Prevalence and Access of Secondary Source Medication Data: Evaluation of the Southeastern Diabetes Initiative (SEDI).
Bottom Line: A paucity of retrievable data prevents researchers from effectively measuring, tracking and sharing outcomes on medication management.Electronic health records make medication data more numerous and accessible, yet the reliability and utility of electronically available data elements that reflect adherence has not been well established.The purpose was to evaluate data generated through routine healthcare delivery that are repurposed (ie, "secondary use") for research/QI/population health.
Affiliation: Duke School of Nursing, Durham, NC.
Medication non-adherence is a major public health issue, and measuring non-adherence is a crucial step toward improving it. A paucity of retrievable data prevents researchers from effectively measuring, tracking and sharing outcomes on medication management. High quality data derived from prescribing patterns, including behavioral and technology-based interventions, is necessary to support meaningful use, improve publicly reported quality metrics, and develop strategies to improve medication management. Electronic health records make medication data more numerous and accessible, yet the reliability and utility of electronically available data elements that reflect adherence has not been well established. We sought to explore the types of medication-related data captured over time in a series of patient encounters (n=5500) in a population-based intervention in four U.S. counties in the SouthEastern Diabetes Initiative (SEDI). The purpose was to evaluate data generated through routine healthcare delivery that are repurposed (ie, "secondary use") for research/QI/population health.
No MeSH data available.
Related in: MedlinePlus
Mentions: The SouthEastern Diabetes Initiative (SEDI) houses a multi-dimensional datamart, which includes clinic and hospital electronic health record (EHR) data from 4 counties in the southeastern United States. The project provides opportunities for development of the proposed data framework because it allows us to: 1) Harvest data from electronic sources in each county to create a comprehensive, integrated data warehouse to accurately reflect clinical and social data elements that can be represented at the individual, neighborhood, and community level; 2) Use those data to risk stratify patients and neighborhoods, allowing implementation of an intense clinical intervention from a multidisciplinary team that provides care to the highest risk patients as well as additional individual and neighborhood interventions to moderate risk patients and neighborhoods; and 3) Implement interventions informed by spatially-enabled informatics systems to longitudinally monitor individuals and populations with T2DM, thereby serving as the basis for decision support and evaluation of chronic illness interventions. Cumulatively, these data sources constitute a broad-scoped, connected data framework, the axis of which revolves on patient-centric activities for medication use. We developed a workflow algorithm to depict activities and Next, we evaluated the conceptual data framework using our existing SEDI datamart. We conducted four activities to evaluate the framework: 1) Obtained patient perspectives on challenges of managing medicines through systematic literature review; interview and focus groups; review of EHR; and evaluation of medication-related patient reported outcome measures; 2) Matched data sources with the activity model for medication management (Figure 1); 3) Applied the activity model to our SEDI datamart; and 4) Performed a gap analysis to evaluate data collection, curation, preservation and linkages.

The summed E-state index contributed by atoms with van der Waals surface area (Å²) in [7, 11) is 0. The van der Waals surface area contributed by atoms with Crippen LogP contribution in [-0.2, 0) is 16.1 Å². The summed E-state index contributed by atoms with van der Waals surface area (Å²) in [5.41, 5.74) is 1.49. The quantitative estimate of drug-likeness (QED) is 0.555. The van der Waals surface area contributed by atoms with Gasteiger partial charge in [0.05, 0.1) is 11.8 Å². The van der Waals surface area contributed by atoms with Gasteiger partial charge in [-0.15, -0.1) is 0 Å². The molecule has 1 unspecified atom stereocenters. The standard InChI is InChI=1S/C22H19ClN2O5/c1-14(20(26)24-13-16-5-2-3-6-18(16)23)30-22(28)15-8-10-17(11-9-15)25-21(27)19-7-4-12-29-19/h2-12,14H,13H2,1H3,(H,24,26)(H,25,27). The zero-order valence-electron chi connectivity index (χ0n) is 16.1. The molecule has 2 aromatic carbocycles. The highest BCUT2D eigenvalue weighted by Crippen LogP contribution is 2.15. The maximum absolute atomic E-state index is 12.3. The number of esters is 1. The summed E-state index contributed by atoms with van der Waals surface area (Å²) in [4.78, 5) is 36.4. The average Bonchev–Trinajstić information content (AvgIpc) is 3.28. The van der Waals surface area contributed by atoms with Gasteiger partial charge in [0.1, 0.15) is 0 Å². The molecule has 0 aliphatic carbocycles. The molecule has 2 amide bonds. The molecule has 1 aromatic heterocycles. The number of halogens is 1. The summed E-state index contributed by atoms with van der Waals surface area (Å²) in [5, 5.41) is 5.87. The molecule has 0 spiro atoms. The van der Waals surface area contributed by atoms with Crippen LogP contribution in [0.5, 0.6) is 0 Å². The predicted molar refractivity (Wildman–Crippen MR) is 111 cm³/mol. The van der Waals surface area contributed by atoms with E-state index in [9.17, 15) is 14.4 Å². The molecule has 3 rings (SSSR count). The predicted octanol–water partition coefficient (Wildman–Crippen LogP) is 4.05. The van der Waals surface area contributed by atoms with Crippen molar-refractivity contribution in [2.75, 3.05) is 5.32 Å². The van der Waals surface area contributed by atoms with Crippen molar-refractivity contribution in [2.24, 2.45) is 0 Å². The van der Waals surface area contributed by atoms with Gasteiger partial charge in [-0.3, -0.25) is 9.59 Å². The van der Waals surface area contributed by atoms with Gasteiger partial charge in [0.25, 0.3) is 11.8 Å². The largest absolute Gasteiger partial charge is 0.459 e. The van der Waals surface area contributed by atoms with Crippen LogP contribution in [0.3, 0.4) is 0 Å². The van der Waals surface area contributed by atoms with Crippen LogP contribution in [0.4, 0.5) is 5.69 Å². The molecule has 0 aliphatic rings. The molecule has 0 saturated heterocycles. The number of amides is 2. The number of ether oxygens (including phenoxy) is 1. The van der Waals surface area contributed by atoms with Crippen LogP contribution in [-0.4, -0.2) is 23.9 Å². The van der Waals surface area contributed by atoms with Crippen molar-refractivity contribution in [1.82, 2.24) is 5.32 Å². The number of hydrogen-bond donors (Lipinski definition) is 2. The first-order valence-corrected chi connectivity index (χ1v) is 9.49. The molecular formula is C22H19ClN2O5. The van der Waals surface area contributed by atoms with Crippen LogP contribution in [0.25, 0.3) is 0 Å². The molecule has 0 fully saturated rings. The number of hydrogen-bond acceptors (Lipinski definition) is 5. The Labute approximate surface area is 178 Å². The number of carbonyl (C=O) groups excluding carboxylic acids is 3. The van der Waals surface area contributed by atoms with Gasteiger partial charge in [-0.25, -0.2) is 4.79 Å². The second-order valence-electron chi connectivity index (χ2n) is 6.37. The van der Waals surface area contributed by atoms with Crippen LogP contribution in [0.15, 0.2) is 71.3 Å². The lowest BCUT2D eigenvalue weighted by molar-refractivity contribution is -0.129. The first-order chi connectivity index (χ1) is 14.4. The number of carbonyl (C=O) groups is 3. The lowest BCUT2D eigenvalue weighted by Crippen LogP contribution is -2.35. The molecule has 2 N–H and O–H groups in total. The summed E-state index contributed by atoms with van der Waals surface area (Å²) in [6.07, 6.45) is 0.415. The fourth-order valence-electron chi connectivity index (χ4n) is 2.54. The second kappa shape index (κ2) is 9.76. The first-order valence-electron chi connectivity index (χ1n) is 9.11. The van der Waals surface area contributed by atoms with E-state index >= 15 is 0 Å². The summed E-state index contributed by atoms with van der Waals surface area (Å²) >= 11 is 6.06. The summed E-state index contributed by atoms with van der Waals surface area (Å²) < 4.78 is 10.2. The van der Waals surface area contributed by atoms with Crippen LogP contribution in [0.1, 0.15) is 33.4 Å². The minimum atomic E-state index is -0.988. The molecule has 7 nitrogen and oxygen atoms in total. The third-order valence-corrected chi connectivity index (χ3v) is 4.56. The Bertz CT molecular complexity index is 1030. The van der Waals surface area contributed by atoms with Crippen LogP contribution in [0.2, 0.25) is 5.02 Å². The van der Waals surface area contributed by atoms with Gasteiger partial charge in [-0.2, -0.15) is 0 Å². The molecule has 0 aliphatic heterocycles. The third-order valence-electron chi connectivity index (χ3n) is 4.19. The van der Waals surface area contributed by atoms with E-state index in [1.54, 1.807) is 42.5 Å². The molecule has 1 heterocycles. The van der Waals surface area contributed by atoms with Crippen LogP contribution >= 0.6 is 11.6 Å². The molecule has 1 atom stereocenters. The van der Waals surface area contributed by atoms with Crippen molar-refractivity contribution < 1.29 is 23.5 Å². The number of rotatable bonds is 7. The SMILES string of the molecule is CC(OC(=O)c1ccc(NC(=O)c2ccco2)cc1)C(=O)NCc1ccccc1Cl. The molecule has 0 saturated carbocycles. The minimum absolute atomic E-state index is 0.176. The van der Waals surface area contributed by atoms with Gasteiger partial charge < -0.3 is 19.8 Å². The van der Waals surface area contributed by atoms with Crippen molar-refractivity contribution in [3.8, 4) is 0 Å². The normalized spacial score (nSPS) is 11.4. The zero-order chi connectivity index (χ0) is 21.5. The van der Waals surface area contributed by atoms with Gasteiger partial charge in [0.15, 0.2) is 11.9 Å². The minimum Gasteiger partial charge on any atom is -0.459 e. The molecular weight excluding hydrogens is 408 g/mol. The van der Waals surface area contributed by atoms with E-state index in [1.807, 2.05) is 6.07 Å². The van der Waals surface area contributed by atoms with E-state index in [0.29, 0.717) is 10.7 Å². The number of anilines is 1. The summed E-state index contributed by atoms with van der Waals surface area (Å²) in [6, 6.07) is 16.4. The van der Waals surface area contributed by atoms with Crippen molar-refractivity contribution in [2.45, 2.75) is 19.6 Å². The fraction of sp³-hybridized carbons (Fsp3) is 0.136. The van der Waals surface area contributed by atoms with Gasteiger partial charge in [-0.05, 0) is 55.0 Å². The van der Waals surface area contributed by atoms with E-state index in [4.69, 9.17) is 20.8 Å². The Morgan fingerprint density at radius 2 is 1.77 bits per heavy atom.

No MeSH data available.